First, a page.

Dísir

Anousha Payne - Lucy Evetts - Aisha Christison

Curated by Jeanette Gunnarson and Kristian Day

She inserted a tiny

Telescope into the spine

To see

If there were any backbone at all

Or if it were

Simply

An amphibian creature with no skeletal structure

Washed up

Or flushed down

From some forgotten swash buckling time

 

((As she retorts

This story

In all its glory

Pondering under the shadiest light

She weighs up or down

The Pros and cons of living Wedged between steel and bone))

 

“Blood used to flow through these cities

Sickly sweet -

Ruddy and red”

She said

“Where time was evanescent and would proceed with little command

 

Far from the cries of crows or crowds

Where the desolate and deserted

Bargained with Penthos

To remove all mourning

And grant a foreseeable life.

I did suppose”

 

Said she

 

((And quickly became derailed by insanity and said))

 

“I do propose if we could live

 

A Spineless

Utilitarian

Life

 

-A

Puddle,

No longer

Gorging on

The girdles of desire-

 

Then we

Could subsist

Without

Pain or fear

 

And be content

To find ourselves

Rising with the tide

And riding the modern

Wave of Utopia

 

Sent from my iPhone

Landfill, Lucy Evetts 2019

Dísir, an exhibition featuring the work of artists Aisha Christison, Anousha Payne and Lucy Evetts explores the correlation of digital and spiritual ‘other worlds’, new and old realities be they algorithmic or folkloric. Free association and creativity is pitted against and merged with automated reasoning. How much expression is left to chance? Fittingly the Dísir of our title were the female deities of Norse mythology known to control fate, be it benevolent or hostile.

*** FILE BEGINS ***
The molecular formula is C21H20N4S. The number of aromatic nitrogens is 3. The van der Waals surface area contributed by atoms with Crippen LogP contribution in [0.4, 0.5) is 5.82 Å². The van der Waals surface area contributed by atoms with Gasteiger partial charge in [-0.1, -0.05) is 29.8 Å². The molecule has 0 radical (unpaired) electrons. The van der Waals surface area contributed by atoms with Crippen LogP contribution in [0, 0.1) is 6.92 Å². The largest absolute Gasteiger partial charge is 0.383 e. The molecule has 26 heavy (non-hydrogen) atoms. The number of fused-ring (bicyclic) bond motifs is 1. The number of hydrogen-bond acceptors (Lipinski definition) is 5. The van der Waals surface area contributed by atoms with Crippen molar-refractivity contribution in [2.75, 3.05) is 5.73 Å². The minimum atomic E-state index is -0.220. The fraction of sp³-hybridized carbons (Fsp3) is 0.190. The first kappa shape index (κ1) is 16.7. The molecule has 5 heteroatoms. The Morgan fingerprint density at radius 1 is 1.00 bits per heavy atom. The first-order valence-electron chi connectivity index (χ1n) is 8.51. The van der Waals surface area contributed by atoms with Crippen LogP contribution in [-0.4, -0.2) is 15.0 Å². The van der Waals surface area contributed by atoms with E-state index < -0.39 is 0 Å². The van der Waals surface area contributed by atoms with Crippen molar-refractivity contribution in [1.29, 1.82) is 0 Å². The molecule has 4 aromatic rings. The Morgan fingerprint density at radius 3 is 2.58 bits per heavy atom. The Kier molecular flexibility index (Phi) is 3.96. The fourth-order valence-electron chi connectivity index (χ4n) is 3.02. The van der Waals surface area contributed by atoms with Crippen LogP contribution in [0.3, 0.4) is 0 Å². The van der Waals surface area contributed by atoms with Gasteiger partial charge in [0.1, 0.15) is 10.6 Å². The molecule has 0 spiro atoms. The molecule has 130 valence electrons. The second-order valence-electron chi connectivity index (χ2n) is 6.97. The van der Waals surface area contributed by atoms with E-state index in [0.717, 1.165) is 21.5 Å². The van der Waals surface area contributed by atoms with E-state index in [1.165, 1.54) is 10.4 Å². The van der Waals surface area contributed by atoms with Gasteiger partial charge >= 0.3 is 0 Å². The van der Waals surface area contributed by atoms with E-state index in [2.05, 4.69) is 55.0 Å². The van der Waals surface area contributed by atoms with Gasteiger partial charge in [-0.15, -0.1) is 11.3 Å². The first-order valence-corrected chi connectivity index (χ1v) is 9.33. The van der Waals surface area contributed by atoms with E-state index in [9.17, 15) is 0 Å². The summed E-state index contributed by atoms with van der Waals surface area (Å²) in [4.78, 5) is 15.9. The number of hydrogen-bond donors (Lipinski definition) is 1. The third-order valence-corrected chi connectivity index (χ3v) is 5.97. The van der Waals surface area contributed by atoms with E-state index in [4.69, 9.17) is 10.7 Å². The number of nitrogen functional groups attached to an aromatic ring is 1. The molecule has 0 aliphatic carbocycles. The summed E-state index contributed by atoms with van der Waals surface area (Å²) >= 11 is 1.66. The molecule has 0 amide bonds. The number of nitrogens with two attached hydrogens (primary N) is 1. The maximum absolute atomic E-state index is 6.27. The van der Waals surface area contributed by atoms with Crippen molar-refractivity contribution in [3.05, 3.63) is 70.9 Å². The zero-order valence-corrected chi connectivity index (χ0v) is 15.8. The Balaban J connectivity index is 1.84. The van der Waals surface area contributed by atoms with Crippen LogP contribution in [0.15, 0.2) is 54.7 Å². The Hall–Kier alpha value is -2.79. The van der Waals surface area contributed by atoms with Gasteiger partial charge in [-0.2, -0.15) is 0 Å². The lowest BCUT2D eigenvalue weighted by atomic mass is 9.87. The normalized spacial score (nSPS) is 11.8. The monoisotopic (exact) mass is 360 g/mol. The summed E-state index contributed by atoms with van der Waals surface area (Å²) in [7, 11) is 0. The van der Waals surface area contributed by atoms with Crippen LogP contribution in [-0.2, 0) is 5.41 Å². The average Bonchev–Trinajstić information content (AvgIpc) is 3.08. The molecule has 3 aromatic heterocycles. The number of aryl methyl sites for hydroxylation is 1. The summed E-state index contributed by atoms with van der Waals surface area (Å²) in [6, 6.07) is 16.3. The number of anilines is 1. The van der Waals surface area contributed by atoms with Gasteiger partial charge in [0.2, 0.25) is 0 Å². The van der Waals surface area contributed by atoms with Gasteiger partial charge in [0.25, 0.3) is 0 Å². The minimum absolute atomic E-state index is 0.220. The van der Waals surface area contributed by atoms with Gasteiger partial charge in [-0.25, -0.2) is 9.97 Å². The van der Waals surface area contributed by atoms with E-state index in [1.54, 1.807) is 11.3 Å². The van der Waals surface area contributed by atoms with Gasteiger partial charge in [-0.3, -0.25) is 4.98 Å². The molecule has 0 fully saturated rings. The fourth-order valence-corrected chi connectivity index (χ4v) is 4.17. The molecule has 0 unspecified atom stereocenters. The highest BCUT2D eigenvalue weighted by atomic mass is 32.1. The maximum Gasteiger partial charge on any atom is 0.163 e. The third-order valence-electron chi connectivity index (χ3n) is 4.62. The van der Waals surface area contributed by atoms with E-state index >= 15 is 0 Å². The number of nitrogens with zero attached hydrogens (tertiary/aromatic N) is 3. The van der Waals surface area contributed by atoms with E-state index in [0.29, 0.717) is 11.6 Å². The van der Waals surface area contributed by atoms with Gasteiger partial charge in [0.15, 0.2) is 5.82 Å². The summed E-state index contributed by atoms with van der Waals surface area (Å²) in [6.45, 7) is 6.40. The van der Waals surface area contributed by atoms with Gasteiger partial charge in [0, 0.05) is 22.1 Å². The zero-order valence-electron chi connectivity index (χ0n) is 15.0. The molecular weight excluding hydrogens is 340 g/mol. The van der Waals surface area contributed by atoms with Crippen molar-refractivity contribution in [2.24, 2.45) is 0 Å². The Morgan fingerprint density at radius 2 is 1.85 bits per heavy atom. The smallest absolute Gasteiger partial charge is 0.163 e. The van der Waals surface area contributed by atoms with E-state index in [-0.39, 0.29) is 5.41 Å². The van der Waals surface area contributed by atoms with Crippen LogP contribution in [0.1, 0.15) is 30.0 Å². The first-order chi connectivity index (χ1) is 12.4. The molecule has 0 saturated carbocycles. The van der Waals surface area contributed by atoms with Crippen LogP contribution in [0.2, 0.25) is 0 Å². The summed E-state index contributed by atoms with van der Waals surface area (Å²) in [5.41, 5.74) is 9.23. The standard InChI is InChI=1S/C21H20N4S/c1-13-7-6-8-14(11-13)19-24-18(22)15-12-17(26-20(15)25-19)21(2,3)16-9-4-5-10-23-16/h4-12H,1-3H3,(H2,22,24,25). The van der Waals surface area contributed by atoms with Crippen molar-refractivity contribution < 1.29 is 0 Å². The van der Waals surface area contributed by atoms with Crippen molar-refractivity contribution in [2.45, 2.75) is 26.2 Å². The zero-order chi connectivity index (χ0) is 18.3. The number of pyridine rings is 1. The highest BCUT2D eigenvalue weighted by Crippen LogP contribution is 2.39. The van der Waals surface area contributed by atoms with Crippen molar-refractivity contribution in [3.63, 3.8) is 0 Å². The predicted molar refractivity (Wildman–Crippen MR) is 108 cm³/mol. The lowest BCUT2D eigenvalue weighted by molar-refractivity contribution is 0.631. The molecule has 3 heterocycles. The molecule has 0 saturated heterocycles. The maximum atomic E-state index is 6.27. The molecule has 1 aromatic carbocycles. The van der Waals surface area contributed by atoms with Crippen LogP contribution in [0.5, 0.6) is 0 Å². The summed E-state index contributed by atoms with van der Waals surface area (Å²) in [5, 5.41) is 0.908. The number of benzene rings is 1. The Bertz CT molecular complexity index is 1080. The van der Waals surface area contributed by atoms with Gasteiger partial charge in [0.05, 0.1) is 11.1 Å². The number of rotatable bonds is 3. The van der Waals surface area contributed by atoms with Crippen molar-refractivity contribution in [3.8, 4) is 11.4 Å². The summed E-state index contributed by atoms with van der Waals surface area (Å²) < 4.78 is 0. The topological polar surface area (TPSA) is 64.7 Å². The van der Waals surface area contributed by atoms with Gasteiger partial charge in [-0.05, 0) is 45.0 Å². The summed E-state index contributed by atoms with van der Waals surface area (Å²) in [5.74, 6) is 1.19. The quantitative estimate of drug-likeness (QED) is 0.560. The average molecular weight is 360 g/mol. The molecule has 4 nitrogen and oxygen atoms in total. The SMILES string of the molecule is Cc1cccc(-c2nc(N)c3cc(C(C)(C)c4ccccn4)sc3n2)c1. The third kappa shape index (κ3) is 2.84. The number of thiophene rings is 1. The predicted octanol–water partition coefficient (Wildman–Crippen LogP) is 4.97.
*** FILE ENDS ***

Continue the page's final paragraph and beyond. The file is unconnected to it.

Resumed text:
Aisha Christison’s paintings are saccharine dreamlike scenes that pay homage to formative years spent between the virtual and physical world. Operating outside of conventional dimensional planes, Christison employs imagery using interwoven fragments of her personal history through a visual language made possible by digital technology yet also shows its origins in European post-expressionism. With a strong sense of nostalgia, her paintings offer the viewer an intimate view to her interior world.

Aisha Christison is a British artist working in Brussels. She graduated from Chelsea College of Art and Design in 2012 and completed the Florence Trust residency program in 2016.

 

Anousha Payne’s work explores the human pursuit of spirituality in object form, as a form of cultural expression that is distinct from religious symbolism. Through the process of psychic automatism and free-association, she is interested in the possibility of imbuing spirituality into an object, and in the material qualities of religious or spiritual objects. Payne is currently researching the anthropological notion of new animism, and is exploring how this can express spirituality through instinctive drawings and watercolour paintings, these are then translated into sculptures. This process seeks to build an aesthetic dialogue and personal visual language as a meditative interaction. A recurring theme is highlighting the incongruity between ancient materiality and modern technology.

Anousha Payne (b. 1991 in Southampton) lives and works in London and graduated from Camberwell College of Arts in 2014.

 

Lucy Evetts makes paintings and installations using a variety of different approaches that include paint, silk screen and print. Using text and imagery Evetts creates fragmented voices and visual languages that continuously collide juggling private and public experiences. Predominantly sourcing her imagery from social media, led by her own online algorithm, and attempts to question ideas of intimacy and modes of sharing to create paradoxical narratives.

Lucy Evetts (b. 1989) graduated from the Royal Academy Schools in 2018. She lives and works in London.


 

Dísir

A collaboration between Kristian Day and TM Lighting.

Private View July 10th 

July 11th - August 30th 2019

TM Lighting Gallery, 7 Cubitt St, London WC1X 0LN

kris@kristianday.co.uk